Lee Strobel said we are a “self-centrered, consumer-orientated society.” They have a sense of entitlement and demandingness. They expect to get what they want. This is sin. Instead of addressing this sin and all the misery it has caused, calling people to repent of their self-centredness and entitlement and find forgiveness in Jesus, the seeker-sensitive movement inadvertently reinforces their “what’s in it for me” attitude. So-called “seekers” are not seeking God. They may be seeking what they think Gods can give them, a better successful life, a sense of wholeness, fulfillment and purpose, but they are not seeking God. Perhaps, we should think of them as “wanters”. They come to church because they want something. Instead of Jesus meeting their real need, forgiveness from the wrath of God, Jesus becomes a means of giving them what they want or think they need. It is reminiscent of what Paul warned about,
“For the time will come when they will not endure sound doctrine, but according to their own desires, because they have itching ears, they will heap up for themselves teachers; and they will turn their ears away from the truth, and be turned aside to fables.” (2 Timothy 4:3-4)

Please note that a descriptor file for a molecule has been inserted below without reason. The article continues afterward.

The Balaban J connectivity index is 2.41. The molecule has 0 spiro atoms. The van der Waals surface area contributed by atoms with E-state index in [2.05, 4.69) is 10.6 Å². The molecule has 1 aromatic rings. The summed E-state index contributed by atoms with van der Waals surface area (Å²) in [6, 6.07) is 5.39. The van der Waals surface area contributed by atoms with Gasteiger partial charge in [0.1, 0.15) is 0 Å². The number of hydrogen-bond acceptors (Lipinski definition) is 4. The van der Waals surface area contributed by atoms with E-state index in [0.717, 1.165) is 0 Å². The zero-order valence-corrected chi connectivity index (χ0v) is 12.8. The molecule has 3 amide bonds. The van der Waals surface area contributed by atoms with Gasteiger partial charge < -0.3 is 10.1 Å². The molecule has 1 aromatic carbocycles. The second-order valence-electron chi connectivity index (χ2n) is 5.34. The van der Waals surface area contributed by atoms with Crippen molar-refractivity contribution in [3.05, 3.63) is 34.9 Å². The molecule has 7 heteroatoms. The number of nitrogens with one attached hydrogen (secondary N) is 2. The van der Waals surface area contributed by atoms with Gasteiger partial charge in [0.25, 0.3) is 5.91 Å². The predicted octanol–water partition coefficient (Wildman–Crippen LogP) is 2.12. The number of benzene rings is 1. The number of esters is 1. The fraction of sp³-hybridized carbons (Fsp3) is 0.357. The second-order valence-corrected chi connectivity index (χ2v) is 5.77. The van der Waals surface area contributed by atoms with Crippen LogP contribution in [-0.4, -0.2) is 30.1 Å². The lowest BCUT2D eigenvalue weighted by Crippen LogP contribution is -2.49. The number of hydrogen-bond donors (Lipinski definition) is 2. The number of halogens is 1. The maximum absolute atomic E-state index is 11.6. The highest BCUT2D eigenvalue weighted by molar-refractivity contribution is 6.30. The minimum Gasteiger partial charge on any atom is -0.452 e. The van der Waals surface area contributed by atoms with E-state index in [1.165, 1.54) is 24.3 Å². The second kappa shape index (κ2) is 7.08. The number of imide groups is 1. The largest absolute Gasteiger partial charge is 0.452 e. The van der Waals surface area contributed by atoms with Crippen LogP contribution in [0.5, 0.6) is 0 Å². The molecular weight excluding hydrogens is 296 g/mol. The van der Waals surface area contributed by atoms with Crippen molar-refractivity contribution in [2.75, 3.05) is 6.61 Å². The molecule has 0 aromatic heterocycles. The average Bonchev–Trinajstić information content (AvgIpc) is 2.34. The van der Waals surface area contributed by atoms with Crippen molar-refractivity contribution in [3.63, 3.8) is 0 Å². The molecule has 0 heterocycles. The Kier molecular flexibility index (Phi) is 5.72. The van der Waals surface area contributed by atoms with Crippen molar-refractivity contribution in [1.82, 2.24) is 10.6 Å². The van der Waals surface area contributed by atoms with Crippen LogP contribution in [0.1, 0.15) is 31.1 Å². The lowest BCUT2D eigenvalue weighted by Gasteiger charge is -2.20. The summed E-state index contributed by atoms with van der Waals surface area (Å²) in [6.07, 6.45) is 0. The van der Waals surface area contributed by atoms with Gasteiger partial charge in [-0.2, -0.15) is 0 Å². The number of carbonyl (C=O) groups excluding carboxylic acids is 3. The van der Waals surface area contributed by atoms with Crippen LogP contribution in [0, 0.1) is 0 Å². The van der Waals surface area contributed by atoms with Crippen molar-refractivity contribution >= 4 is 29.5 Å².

The seeker-sensitive approach is a bait and switch. It sends mixed messages. The self-centred Unchurched Harry comes along to a seeker-sensitive church with a sense of entitlement, expecting to get what he wants. The church caters to and reinforces his self-centredness. It is still about him. The plan is that he hangs around for long enough, he will somehow hear the Gospel with the opposite message that he must deny himself and repent.
The seeker-sensitive approach fails to distinguish between good news and good advice. Seeker-sensitive church “sermons” often consist of good advice. Biblical principles for improving your life in some way, which one does not even need to be a Christian to apply. The advice may be true and Biblical, and there is arguably a time and place for Biblical good advice, but is not good news, the Gospel. No one was ever saved by hearing good advice.
Some seeker-sensitive churches seem to be reluctant to preach the Gospel to the unchurched. They appear to be afraid that if they tell them they are sinners and they need to repent and be forgiven, they will be offended and not come back. In an article, “How the Church Growth Movement Drives the Gospel Out of Churches” Bob DeWaay gives an example of this,
“The most egregious example came from a man from another country who had a meeting with the pastors and elders about this matter. He asked if he could pass out gospel tracts at church “outreach” events. They told him no. He asked if he could share the gospel with people who came: same answer. He asked if he could share his Christian testimony. Nothing doing. He asked if he could share about Christ with visitors who came to church. Again their answer was no. An “evangelical” church was forbidding one of its members from sharing the gospel.”